Tag Archives: Nathanial Marshall

What does a ‘Standard Day’ look like for FLMs?

Written by Senior Consultant, Nathanial Marshall.

FLM_ShopfloorHow many fires have you put out today? Do you feel that the days are flashing by and you’re not getting anywhere? Shouldn’t you be adding value as a Front Line Manager?

Operators often tell us, “The managers are never out here, they are just sat in the office.” FLMs are equally frustrated with a feeling of no structure to their day and with little time to spend understanding the issues to drive performance because of “other things cropping up”.

This is why we recommend the ‘Standard Leader Day’ – a structured approach for a shift listing all the key value adding activity that an FLM should complete in their shift and an estimated time for each.

Having a standard approach will help FLMs structure their day, understand the issues on their plant and engage with their people. When followed properly it becomes instrumental for driving improvement and challenging the norms.

It doesn’t have to be restricted to FLMs, it should ideally be in place for all levels of management within the business and most importantly, it has to be audited regularly. If the ‘Standard Day’ is not being achieved, ask yourself and your management team why? What else is happening in your day that is more important?

It will drive meetings to be more effective, ensure you are only at the meetings that are essential to your day, and highlight when other functions are not supporting your operators as they should. It allows the FLMs to challenge back to their own manager. “If you want me to take that on, which of the essential items in my Standard Day would you like me to drop.” It also allows and encourages positive challenge in both directions.

Probably the most important element is to walk the plant at least 3 times a shift. The walk around should:

  • Follow a structured approach
  • Be planned at set times
  • Check speeds, output, and product specs, and
  • Most importantly, facilitate engagement with operators.

The walks allow you to have presence as well as just being “present”. The more you do them, the more open the operators will become and this increased engagement will help support your future improvement initiatives.

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A 3 step process to save time

Written by Nathanial Marshall, Senior Consultant at Lauras International.

StopWatchRecently, whilst running an improvement workshop, there was a delegate who turned up late every day. After a myriad of excuses and some not so light insults from his colleagues, I attempted to get to the bottom of why he was failing to turn up on time. He stated that he doesn’t have enough time to do everything he needs to do in the morning, leaves the house late and thus misses his bus.

I first suggested that he set his alarm earlier in a morning. That did not go down well at all. He craves his sleep and wanted to ensure he was fully rested for his days carrying out improvement activities in the workshop. Then I thought to myself, why not get him try to utilise one of our improvement tools in his morning routine?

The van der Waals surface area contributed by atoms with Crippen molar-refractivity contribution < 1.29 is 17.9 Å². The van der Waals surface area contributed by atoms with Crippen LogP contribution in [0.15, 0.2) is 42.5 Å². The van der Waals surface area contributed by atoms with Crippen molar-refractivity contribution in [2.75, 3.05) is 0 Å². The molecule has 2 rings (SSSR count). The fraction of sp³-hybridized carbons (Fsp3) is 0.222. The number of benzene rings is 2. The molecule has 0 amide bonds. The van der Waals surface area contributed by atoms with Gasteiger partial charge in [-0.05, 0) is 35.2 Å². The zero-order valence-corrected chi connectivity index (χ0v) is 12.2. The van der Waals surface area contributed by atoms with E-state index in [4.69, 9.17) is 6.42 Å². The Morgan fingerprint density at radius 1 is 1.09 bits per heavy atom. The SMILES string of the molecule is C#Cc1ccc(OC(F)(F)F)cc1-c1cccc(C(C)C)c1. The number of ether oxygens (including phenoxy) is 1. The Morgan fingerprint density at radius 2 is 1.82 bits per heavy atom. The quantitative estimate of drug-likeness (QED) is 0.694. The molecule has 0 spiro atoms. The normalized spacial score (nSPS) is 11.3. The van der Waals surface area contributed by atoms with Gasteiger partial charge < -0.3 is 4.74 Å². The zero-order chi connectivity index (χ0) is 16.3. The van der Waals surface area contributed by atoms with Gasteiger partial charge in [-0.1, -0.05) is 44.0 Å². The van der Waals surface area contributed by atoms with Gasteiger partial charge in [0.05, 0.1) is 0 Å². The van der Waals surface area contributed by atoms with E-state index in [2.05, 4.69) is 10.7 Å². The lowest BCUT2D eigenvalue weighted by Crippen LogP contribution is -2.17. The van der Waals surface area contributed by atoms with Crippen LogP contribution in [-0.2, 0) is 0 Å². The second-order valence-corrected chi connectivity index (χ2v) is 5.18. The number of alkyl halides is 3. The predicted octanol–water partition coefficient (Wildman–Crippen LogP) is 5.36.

Using Cycle Time Reduction (CTR) he would be able to get up at the usual time, complete his morning routine in full, leave the house on time and arrive at work promptly for the start of the workshop. Everyone is a winner!

Firstly, I got him to make a list of all the tasks he completed in a morning, how long each one took, and when they started and ended relative to the time he wakes up.

We then mapped these out visually on a Gannt chart.

I asked him to look for any critical paths i.e. any activity that needs to be completed in sequential order. Once he had identified these, we could look to see if there were any activities that could be completed whilst he was busy with other parts of his routine.

Unbelievably, we found he took his shower, prepared his lunch and then put the coffee machine on to boil. So we looked at how we could reduce the time spent on this sequence and identified an easy 8 minutes he could get back…

By putting the coffee machine to automatically boil ready for the time he finishes his shower, he could shave a vital 3 minutes from his morning routine. Fixing his lunch and packing his bag the night before would save another 5 minutes.

Making these small alterations (and a few others) to his process, our delegate was able to arrive early every day for the rest of the Workshops.

CTR can be used on any manufacturing process (continuous or non-continuous) to reduce the amount of time taken for that process to be completed. For example, it might be used to reduce the time taken for a case packer to complete its cycle or reduce the time taken for a plant to changeover between products. Applying CTR on your production line can provide significant throughput improvements.

It is a simple 3 step process

  1. Define the current cycle
  2. Map the current cycle
  3. Optimise the current cycle

For more on this tool and how to apply it, check out our Improvement Toolkit >